October 17, 2014
By Joe Maniscalco
New York, NY – Successfully confronting sexual harassment on the job can be daunting enough, but for women working without union representation, the challenge is even more difficult.
When LaFondra Brown walked off her job in the Bronx last week citing sexual harassment by supervisors, she did so with the support of the New York State Iron Workers District Council and the NYC Community Alliance for Worker Justice behind her.
Too, often, however, women facing worker abuse and sexual harassment across many different industries feel isolated and susceptible to their employers’ offenses.
Such harassment is illegal and perpetrators can be prosecuted.
“Every woman has a right to work on any job free of unwanted taunting and sexual advances,” says New York City Councilman Andy King [D-12th District]. “I would like to ask the guys who are perpetrating these offenses how they would feel if it were their mother, sister, wife or daughter being harassed on the job. Sexual harassment will not and should not be tolerated on anybody’s watch. We all should be treated with courtesy, respect and professionalism.”
As incredible as it may seem to many here in the 21st century, that simple message is one that still needs to be stressed in certain dark corners of the workplace.
“People are victims of sexual harassment most frequently when they’re in a workplace where they are particularly vulnerable,” says Charlene Obernauer, executive director, New York Committee for Occupational Health & Safety [NYCOSH].
According to NYCOSH, and ROC-United [Restaurant Opportunties Center], women employed as domestic workers and restaurant servers working for tips, are especially vulnerable to unscrupulous bosses. But as Brown’s case demonstrates, sexual harassment can happen anywhere in the workplace.
Unlike their counterparts in the non-union sector, however, organized labor has made great strides over the years both promoting female employment and confronting sexual harassment on the job.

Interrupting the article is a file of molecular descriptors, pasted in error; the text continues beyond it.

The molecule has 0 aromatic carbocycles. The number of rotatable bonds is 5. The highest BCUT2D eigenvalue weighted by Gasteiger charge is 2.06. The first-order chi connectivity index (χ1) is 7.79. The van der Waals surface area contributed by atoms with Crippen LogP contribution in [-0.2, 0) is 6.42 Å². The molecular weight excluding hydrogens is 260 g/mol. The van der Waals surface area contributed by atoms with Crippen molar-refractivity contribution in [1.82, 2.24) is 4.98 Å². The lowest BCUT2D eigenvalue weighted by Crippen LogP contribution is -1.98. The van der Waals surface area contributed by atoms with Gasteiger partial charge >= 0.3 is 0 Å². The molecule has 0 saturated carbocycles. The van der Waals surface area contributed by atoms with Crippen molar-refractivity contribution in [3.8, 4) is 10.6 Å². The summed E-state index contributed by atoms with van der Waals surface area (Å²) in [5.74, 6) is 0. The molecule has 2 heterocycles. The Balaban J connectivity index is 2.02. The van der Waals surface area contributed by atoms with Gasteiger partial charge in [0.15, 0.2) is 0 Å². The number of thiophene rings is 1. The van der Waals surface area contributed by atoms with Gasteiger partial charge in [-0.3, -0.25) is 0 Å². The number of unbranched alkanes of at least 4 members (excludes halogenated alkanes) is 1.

“I’ve never been sexually harassed on the job,” Local 580 ironworker Cherille Yon, recently told LaborPress. “The men understand their boundaries. I’ve been in the union for awhile and never had anyone cross that line with me.”
Many trades have made gender equality an integral part of their topflight training programs.
Erin Sweeney, a third-year plumbers apprentice from Brooklyn who got her start through NEW [Nontraditional Employment for Women] – a group that works closely with organized labor to prepare women for jobs in construction, transportation, energy, and facilities maintenance, found an thriving new career in an industry that used to be almost completely alien to women.
“I did well in the NEW program, they helped me get into the plumbers union, and I’ve loved it ever since then,” Sweeney says. “It’s been fantastic. And a lot more women are on the job in the last two years.”
What Yon and Sweeney both share is a working environment that not only fosters a climate of gender equality, but also a reliable mechanism to address transgressions should they occur.
“In general, what a union does provide is a method of approaching your boss or supervisor in a protected format,” Obernauer says. “The whole philosophy behind a union is that you’re not alone. I think when you have a unionized workforce, you’re better able to address those concerns and you’re able to have a more transparent way to approach your supervisor.”
Brown’s bold decision to strike last week against the Auringer-family of building contractors, has spurred Councilman King to begin closely scrutinizing the histories of contractors presently working for the city.
“If necessary, we’re going to have to create tougher laws that govern the workplace,” the Bronx representative says. “Until that time, we must enforce the laws that are on the books.”